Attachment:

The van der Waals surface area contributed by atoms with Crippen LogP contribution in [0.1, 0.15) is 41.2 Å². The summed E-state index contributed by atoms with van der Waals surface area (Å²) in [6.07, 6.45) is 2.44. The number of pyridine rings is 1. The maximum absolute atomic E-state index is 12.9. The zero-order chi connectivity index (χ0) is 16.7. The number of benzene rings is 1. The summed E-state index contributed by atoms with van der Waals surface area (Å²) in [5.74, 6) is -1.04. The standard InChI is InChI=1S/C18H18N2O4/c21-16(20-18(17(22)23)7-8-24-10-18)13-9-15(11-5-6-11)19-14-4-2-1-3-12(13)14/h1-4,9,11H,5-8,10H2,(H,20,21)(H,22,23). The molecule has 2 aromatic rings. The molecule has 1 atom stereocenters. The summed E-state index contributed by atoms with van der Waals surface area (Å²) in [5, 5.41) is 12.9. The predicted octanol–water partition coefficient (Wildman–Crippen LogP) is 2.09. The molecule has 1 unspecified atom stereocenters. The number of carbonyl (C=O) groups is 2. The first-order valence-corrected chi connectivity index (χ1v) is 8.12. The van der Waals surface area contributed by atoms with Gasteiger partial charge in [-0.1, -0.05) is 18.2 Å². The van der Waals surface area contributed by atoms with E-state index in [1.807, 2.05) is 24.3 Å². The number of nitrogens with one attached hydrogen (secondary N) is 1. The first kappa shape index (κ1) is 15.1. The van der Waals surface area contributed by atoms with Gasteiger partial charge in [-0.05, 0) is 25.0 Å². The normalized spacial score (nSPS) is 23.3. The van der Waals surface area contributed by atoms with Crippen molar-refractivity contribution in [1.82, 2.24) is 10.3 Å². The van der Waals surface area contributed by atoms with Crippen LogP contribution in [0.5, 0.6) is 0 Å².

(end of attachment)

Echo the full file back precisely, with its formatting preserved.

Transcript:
The van der Waals surface area contributed by atoms with Crippen LogP contribution in [0.1, 0.15) is 41.2 Å². The summed E-state index contributed by atoms with van der Waals surface area (Å²) in [6.07, 6.45) is 2.44. The number of pyridine rings is 1. The maximum absolute atomic E-state index is 12.9. The zero-order chi connectivity index (χ0) is 16.7. The number of benzene rings is 1. The summed E-state index contributed by atoms with van der Waals surface area (Å²) in [5.74, 6) is -1.04. The standard InChI is InChI=1S/C18H18N2O4/c21-16(20-18(17(22)23)7-8-24-10-18)13-9-15(11-5-6-11)19-14-4-2-1-3-12(13)14/h1-4,9,11H,5-8,10H2,(H,20,21)(H,22,23). The molecule has 2 aromatic rings. The molecule has 1 atom stereocenters. The summed E-state index contributed by atoms with van der Waals surface area (Å²) in [5, 5.41) is 12.9. The predicted octanol–water partition coefficient (Wildman–Crippen LogP) is 2.09. The molecule has 1 unspecified atom stereocenters. The number of carbonyl (C=O) groups is 2. The first-order valence-corrected chi connectivity index (χ1v) is 8.12. The van der Waals surface area contributed by atoms with Gasteiger partial charge in [-0.1, -0.05) is 18.2 Å². The van der Waals surface area contributed by atoms with E-state index in [1.807, 2.05) is 24.3 Å². The number of nitrogens with one attached hydrogen (secondary N) is 1. The first kappa shape index (κ1) is 15.1. The van der Waals surface area contributed by atoms with Gasteiger partial charge in [-0.05, 0) is 25.0 Å². The normalized spacial score (nSPS) is 23.3. The van der Waals surface area contributed by atoms with Crippen molar-refractivity contribution in [1.82, 2.24) is 10.3 Å². The van der Waals surface area contributed by atoms with Crippen LogP contribution in [0.5, 0.6) is 0 Å².